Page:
** Boingo's Stand, Thoth, takes the form of a comic book that predicts the immediate future. These predictions are boasted by Boingo as being 100% absolute. While this is true, they are also highly prone to {{Prophecy Twist}}s; especially if someone actively tries to avoid the predictions of the book. For example, when Boingo's brother Oingo is about to be caught planting a trap that Thoth has prophecised will blow up Jotaro, he uses his Stand to transform himself ''into'' Jotaro to escape detection and ends up being the one who is injured in the trap. [[spoiler: However, one of Thoth's predictions shows Jotaro's face being split in half with "blood everywhere". While this doesn't happen immediately, over 25 years later, Jotaro is killed by Enrico Pucci's Stand Made In Heaven. The scenario? His face is split in half.]]

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** Boingo's Stand, Thoth, takes the form of a comic book that predicts the immediate future. These predictions are boasted by Boingo as being 100% absolute. While this is true, they are also highly prone to {{Prophecy Twist}}s; especially if someone actively tries to avoid the predictions of the book. For example, when Boingo's brother Oingo is about to be caught planting a trap that Thoth has prophecised will blow up Jotaro, he uses his Stand to transform himself ''into'' Jotaro to escape detection and ends up being the one who is injured in the trap. [[spoiler: However, [[spoiler:However, one of Thoth's predictions shows Jotaro's face being split in half with "blood everywhere". While this doesn't happen immediately, over 25 years later, Jotaro is killed by Enrico Pucci's Stand Made In Heaven. The scenario? His face is split in half.]]



* ''Anime/PuellaMagiMadokaMagica'' has a rule that karma cannot be averted; [[spoiler: Homura can TimeTravel all she wants]] but it won't prevent certain characters from dying, becoming Witches, or becoming Puella Magi in the first place. [[spoiler: There's no rule against changing the rules, though.]]

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* ''Anime/PuellaMagiMadokaMagica'' has a rule that karma cannot be averted; [[spoiler: Homura [[spoiler:Homura can TimeTravel all she wants]] but it won't prevent certain characters from dying, becoming Witches, or becoming Puella Magi in the first place. [[spoiler: There's [[spoiler:There's no rule against changing the rules, though.]]



* In the ''Franchise/SonicTheHedgehog'' fanfic A Rose And A Thorn 4, Project: Mirage goes back in time to try and stop Ashura from causing the fall of the ARK. It turns out that BECAUSE she did this while knowing what was going to happen, she made Sonic blue, and gave birth to [[spoiler: Knuckles]]. The experiment she mated with caused the rampage of the Artificial Chaos because she told him it was going to happen. She still couldn't save Maria even though she knew about it and was right there. But then, she had just been shot...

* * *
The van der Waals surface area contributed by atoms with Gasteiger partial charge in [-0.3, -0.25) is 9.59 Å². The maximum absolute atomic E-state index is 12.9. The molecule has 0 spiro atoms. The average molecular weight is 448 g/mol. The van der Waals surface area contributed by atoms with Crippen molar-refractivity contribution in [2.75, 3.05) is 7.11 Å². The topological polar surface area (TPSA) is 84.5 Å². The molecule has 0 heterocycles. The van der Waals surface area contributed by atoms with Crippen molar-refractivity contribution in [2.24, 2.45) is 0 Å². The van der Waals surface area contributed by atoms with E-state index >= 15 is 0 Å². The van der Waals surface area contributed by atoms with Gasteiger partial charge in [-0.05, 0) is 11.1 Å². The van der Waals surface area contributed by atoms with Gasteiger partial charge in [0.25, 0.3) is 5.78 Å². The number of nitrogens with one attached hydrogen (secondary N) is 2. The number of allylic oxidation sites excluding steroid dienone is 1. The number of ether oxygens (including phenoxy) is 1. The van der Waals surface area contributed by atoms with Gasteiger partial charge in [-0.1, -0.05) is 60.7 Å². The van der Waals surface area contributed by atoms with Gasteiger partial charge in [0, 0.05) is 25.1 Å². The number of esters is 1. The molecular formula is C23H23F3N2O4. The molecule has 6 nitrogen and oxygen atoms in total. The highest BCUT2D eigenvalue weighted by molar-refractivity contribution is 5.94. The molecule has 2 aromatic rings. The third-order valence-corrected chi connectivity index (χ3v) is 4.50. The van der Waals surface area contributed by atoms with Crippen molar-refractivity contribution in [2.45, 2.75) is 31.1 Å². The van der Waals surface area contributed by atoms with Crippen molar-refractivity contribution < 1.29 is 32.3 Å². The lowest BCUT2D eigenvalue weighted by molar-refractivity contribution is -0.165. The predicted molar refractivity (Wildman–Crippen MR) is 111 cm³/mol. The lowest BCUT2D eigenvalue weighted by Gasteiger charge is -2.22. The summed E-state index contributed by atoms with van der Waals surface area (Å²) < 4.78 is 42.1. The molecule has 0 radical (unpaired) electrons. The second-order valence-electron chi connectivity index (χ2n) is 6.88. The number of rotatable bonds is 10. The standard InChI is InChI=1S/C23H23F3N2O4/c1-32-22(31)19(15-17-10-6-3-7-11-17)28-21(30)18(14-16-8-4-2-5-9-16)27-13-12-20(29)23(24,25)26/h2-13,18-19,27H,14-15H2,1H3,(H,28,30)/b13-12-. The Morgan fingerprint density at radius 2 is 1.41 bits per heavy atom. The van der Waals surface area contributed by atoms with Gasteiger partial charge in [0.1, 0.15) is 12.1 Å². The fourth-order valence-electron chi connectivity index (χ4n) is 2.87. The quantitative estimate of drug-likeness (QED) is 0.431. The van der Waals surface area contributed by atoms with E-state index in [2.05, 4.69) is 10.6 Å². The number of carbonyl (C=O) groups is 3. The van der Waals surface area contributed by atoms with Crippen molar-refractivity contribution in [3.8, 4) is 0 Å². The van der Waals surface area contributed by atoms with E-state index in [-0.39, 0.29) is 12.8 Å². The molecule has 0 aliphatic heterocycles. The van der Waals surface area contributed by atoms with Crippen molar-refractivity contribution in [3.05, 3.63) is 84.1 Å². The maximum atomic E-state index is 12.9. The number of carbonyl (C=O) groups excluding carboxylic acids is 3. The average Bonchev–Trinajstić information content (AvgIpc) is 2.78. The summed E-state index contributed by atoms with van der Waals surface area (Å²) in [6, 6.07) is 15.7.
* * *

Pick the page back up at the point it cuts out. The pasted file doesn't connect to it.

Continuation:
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* In the ''Franchise/SonicTheHedgehog'' fanfic A Rose And A Thorn 4, Project: Mirage goes back in time to try and stop Ashura from causing the fall of the ARK. It turns out that BECAUSE she did this while knowing what was going to happen, she made Sonic blue, and gave birth to [[spoiler: Knuckles]].[[spoiler:Knuckles]]. The experiment she mated with caused the rampage of the Artificial Chaos because she told him it was going to happen. She still couldn't save Maria even though she knew about it and was right there. But then, she had just been shot...



* In ''Film/SexAndDeath101'' (2008), the main character is emailed (by a MagicalComputer) a list of 101 women's names. It turns out to be a list of all the people he has slept with, or ''is going to sleep with'', before he dies. Initially, he thinks it's just a joke, as his current fiance happens to be #29 out of 101, but, regardless of how he tries to avoid it, he ends up sleeping with every woman on the list, in exactly the order in which they appear, and, to his dismay, the last name on the list happens to match that of a notorious FemmeFatale SerialKiller who seduces men before drugging them into permanent comas. [[spoiler: Indeed, she is the last woman he ever sleeps with, because [[ProphecyTwist they get married]] and live HappilyEverAfter.]]

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* In ''Film/SexAndDeath101'' (2008), the main character is emailed (by a MagicalComputer) a list of 101 women's names. It turns out to be a list of all the people he has slept with, or ''is going to sleep with'', before he dies. Initially, he thinks it's just a joke, as his current fiance happens to be #29 out of 101, but, regardless of how he tries to avoid it, he ends up sleeping with every woman on the list, in exactly the order in which they appear, and, to his dismay, the last name on the list happens to match that of a notorious FemmeFatale SerialKiller who seduces men before drugging them into permanent comas. [[spoiler: Indeed, [[spoiler:Indeed, she is the last woman he ever sleeps with, because [[ProphecyTwist they get married]] and live HappilyEverAfter.]]